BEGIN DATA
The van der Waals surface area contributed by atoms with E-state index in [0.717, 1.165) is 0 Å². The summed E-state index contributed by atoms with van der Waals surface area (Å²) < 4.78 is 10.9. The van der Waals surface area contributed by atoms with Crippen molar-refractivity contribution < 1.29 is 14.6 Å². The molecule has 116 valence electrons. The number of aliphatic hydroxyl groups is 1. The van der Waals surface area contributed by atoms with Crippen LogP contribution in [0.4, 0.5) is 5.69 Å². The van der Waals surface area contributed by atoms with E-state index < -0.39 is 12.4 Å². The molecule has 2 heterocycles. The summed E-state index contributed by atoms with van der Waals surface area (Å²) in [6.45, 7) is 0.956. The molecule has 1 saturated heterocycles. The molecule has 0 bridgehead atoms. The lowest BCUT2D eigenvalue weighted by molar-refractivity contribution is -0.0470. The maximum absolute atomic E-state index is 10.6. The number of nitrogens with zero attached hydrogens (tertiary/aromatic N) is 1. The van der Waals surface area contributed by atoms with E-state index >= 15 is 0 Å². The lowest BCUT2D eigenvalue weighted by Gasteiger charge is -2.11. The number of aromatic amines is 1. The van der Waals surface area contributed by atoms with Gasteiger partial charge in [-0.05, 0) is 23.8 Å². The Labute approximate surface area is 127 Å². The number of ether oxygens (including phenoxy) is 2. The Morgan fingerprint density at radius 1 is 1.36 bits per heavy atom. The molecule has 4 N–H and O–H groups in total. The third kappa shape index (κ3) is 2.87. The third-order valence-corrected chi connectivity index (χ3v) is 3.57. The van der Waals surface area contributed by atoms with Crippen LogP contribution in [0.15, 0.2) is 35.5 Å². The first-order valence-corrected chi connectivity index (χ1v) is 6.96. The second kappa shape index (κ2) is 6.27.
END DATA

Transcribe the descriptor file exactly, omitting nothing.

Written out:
The van der Waals surface area contributed by atoms with E-state index in [0.717, 1.165) is 0 Å². The summed E-state index contributed by atoms with van der Waals surface area (Å²) < 4.78 is 10.9. The van der Waals surface area contributed by atoms with Crippen molar-refractivity contribution < 1.29 is 14.6 Å². The molecule has 116 valence electrons. The number of aliphatic hydroxyl groups is 1. The van der Waals surface area contributed by atoms with Crippen LogP contribution in [0.4, 0.5) is 5.69 Å². The van der Waals surface area contributed by atoms with E-state index < -0.39 is 12.4 Å². The molecule has 2 heterocycles. The summed E-state index contributed by atoms with van der Waals surface area (Å²) in [6.45, 7) is 0.956. The molecule has 1 saturated heterocycles. The molecule has 0 bridgehead atoms. The lowest BCUT2D eigenvalue weighted by molar-refractivity contribution is -0.0470. The maximum absolute atomic E-state index is 10.6. The number of nitrogens with zero attached hydrogens (tertiary/aromatic N) is 1. The van der Waals surface area contributed by atoms with E-state index >= 15 is 0 Å². The lowest BCUT2D eigenvalue weighted by Gasteiger charge is -2.11. The number of aromatic amines is 1. The van der Waals surface area contributed by atoms with Gasteiger partial charge in [-0.05, 0) is 23.8 Å². The Labute approximate surface area is 127 Å². The number of ether oxygens (including phenoxy) is 2. The Morgan fingerprint density at radius 1 is 1.36 bits per heavy atom. The molecule has 4 N–H and O–H groups in total. The third kappa shape index (κ3) is 2.87. The third-order valence-corrected chi connectivity index (χ3v) is 3.57. The van der Waals surface area contributed by atoms with Crippen LogP contribution in [0.15, 0.2) is 35.5 Å². The first-order valence-corrected chi connectivity index (χ1v) is 6.96. The second kappa shape index (κ2) is 6.27.